Banks involved in the purchase of the condo would have been obliged to determine whether the prince was on one of those PEP lists. Real estate professionals and lawyers involved in the transaction involving the prince also had an obligation under FACFOA to determine if the funds in their control or possession were owned or controlled by a listed PEP – that’s because they were each required to inform the RCMP if they were dealing with a listed PEP. Every bank involved in the purchase of the condo would have reported to FINTRAC when it received or sent any amount equal to or greater than $10,000 internationally. What that means is that when any salesperson involved in the transaction made an electronic deposit, transfer, wire or withdrawal associated with that transaction, it was reported to FINTRAC as an electronic funds transfer report if it was international. If law firms were involved and funds were electronically deposited into law firm trust accounts and subsequently withdrawn, wired or transferred, each of those transactions were also reportContinued on page 38

38 REM APRIL 2014


By Heino Molls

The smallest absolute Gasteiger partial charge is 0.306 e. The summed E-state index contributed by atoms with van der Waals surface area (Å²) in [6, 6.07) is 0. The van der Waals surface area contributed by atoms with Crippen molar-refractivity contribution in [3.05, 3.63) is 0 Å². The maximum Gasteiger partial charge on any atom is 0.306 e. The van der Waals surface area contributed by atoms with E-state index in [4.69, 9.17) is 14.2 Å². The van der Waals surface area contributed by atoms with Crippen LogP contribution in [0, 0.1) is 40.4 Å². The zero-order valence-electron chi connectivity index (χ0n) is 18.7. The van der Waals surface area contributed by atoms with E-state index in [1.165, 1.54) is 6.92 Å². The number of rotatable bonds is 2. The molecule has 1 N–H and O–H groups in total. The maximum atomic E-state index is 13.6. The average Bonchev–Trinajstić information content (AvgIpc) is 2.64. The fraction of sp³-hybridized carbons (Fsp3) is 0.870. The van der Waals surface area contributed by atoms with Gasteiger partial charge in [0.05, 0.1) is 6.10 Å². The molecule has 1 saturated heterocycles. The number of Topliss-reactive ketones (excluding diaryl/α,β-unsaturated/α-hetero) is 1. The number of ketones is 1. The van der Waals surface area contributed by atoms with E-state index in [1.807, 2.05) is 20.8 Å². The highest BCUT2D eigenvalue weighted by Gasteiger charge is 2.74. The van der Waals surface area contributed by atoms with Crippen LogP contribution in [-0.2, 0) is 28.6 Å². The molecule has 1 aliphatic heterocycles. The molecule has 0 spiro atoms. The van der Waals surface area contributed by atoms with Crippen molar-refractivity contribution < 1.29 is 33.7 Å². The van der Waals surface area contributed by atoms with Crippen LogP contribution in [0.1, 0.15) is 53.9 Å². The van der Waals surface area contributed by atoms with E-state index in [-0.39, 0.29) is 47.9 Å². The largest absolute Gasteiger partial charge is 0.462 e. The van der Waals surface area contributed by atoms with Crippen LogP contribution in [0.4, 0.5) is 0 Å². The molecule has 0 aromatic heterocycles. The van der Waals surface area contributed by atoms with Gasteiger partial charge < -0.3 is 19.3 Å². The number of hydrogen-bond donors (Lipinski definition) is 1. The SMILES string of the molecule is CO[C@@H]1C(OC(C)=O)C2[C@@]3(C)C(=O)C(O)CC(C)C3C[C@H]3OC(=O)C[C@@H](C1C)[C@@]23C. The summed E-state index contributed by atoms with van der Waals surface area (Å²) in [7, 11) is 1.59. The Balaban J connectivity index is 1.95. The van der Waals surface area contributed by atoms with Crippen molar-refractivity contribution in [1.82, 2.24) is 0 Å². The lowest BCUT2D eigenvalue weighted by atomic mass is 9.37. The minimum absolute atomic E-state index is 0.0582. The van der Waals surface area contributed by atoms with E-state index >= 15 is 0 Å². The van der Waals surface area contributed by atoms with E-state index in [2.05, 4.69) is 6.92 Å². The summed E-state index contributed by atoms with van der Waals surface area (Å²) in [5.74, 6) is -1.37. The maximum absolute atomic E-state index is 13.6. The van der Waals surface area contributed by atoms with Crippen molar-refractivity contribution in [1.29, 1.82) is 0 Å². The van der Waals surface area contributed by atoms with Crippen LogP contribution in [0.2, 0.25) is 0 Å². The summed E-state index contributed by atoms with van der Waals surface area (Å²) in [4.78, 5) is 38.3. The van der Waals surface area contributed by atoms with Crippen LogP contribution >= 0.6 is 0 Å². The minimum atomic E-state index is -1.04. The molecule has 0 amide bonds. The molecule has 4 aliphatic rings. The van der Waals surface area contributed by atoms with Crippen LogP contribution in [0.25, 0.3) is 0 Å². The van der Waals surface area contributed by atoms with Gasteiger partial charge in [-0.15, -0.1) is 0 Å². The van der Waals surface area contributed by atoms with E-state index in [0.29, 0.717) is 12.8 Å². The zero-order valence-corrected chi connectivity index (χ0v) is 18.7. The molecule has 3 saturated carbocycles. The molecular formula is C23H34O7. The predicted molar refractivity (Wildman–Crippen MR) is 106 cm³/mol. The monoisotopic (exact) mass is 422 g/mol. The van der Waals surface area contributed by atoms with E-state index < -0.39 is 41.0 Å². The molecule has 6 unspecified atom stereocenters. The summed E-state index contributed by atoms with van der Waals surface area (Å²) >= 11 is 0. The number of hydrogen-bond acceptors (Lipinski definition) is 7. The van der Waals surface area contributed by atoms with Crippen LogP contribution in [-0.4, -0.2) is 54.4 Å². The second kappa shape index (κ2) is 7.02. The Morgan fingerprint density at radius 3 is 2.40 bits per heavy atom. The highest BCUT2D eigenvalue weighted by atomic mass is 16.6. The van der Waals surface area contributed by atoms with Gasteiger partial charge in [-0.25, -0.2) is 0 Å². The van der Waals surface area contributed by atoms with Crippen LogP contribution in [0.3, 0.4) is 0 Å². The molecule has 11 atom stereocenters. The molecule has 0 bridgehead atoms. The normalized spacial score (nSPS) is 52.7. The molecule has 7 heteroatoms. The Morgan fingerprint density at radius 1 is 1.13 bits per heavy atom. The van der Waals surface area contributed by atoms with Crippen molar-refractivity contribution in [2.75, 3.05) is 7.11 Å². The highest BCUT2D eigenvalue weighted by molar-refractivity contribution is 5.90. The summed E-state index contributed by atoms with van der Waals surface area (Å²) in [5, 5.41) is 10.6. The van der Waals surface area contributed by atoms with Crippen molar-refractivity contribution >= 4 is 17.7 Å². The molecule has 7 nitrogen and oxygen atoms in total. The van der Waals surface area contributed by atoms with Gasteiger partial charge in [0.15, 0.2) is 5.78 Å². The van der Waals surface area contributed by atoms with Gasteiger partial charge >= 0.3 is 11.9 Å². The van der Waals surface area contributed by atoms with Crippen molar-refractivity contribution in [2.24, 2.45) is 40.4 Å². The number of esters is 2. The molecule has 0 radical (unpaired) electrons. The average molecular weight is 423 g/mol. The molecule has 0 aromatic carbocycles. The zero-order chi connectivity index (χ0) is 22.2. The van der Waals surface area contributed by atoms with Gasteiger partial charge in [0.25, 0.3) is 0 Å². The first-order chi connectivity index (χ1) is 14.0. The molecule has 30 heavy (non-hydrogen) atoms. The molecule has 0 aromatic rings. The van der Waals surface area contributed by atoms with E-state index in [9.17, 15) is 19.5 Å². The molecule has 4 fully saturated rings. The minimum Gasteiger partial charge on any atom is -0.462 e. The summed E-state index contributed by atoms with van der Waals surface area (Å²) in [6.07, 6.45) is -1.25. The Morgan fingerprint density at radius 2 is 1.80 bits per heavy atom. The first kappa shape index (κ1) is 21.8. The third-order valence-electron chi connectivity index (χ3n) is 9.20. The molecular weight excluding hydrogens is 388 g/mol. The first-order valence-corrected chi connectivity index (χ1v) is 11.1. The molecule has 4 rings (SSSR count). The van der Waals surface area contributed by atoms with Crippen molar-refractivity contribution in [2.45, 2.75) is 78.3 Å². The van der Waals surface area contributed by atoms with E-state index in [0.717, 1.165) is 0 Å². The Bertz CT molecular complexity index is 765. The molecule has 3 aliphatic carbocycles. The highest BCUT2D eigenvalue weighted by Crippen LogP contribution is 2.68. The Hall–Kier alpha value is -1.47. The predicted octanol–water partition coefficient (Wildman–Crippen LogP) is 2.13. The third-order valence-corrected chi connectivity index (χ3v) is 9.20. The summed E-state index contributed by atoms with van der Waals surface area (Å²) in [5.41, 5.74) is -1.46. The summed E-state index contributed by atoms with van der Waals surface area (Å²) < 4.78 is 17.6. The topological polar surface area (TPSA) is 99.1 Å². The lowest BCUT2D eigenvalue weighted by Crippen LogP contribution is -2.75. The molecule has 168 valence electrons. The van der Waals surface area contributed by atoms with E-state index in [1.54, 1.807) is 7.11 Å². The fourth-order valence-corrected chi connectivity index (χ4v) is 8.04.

anada Post has announced that right-to-your-door delivery will be phased out to save money and make it more efficient. Rolling out this new postal delivery program will be a real juggle. In the transition there is going to be a lot of confusion and loss of service as Canada Post struggles to continue to operate its old system while it installs a whole new program. I do not know for sure but I would imagine that the cost of hiring, training, equipping and paying wages and benefits for a new postal delivery person is huge. When you think about the scale that Canada Post operates on, the normal rate of attrition is probably in the hundreds each month or so. It seems that hiring new people for an old system does not make sense when you are going to replace them in the near future. I continue to hear reports about mail not getting delivered in parts of Canada for days. I think that is because they just have not replaced the postie who would normally be doing the route regularly. I think to myself, they are not replacing that person because the new system will eliminate them anyway.